Literate Housewife ~ This is great, hearing from the pro-magical side of the debate! I haven't changed my mind, but I can see the attraction more after listening to you and Meghan. I will add your review link, too, once you have it posted.


Darlene said...

I liked the magic but I do agree with you. If I had the power to make things happen then a lot more would have been happening in the wars, etc. lol. I really enjoyed this one though. It ranks up with The Other Boleyn Girl for me. I still have yet to read The Boleyn Inheritance but it is on my shelf. Note to self---get to it!

Lezlie said...

Dar ~ For sure make time for The Boleyn Inheritance sometime. It's awesome!! In my humble opinion, anyway. :-)


Trish @ Love, Laughter, Insanity said...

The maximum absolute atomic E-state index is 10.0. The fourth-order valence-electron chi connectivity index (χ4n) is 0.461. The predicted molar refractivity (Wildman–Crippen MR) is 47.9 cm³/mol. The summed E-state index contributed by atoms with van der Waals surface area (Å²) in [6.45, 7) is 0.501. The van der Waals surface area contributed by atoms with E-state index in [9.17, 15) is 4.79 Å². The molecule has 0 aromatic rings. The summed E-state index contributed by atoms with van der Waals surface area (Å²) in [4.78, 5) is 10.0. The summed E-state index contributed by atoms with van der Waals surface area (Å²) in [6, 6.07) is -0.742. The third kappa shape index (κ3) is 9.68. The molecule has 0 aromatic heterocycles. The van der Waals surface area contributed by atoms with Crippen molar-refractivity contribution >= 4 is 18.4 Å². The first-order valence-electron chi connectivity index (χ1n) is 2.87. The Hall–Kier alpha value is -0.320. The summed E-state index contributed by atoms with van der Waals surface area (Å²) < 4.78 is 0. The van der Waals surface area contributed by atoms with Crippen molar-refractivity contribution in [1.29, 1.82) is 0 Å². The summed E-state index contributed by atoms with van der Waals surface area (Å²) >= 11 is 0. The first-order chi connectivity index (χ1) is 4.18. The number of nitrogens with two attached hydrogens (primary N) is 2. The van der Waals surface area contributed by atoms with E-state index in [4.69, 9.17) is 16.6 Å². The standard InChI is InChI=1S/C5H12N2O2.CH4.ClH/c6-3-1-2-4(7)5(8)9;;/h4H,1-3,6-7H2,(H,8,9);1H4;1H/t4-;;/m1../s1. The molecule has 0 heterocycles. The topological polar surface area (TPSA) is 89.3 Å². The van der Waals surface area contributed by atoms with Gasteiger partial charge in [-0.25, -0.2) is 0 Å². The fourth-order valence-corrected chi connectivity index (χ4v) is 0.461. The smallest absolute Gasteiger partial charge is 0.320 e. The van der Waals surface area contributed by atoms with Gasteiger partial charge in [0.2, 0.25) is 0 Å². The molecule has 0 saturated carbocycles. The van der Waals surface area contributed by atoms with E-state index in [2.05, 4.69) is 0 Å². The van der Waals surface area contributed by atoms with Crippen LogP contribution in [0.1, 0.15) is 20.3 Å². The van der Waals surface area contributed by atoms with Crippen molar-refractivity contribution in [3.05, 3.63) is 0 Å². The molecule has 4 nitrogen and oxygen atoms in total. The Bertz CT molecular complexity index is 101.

So, you don't come right out and say it, but was this one of the colder books? I've only read TOBG and while I enjoyed it I can't bring myself to pick anything else up by her (I do have a few on the shelf, so access isn't the issue). Although, I have been buying them for friends. Too bad about the magic--I actually thought it sounded a bit interesting.

Amy said...

Get thee to twitter! Didn't read the rest of the review because I haven't read the book yet. :)

Lezlie said...

Trish ~ Yeah, I guess I would say this one was "colder" for me, though I warmed up more to it at the end. It appears that the magic element bothers people less who have read more about the Wars of the Roses. I can see where that would happen. It's nice to see a different twist on a familiar story. I wouldn't give up on her yet. :-)

Amy ~ LOL! I think about it every time I read about how much fun all of you have over there! :-) I tend to skim/skip reviews of books I plan to read, too. I just look for the paragraph that tells me if the reviewer liked it or not.


Mon said...

Hmmm, that's a good point about the magic. Haven't read this one and was pondering doing so.

Lezlie said...

Mon ~ There are a lot of readers who are loving the magical aspect, so I wouldn't pass it up on my word. :-) It still was interesting to read, and I liked her spin on the princes in the tower.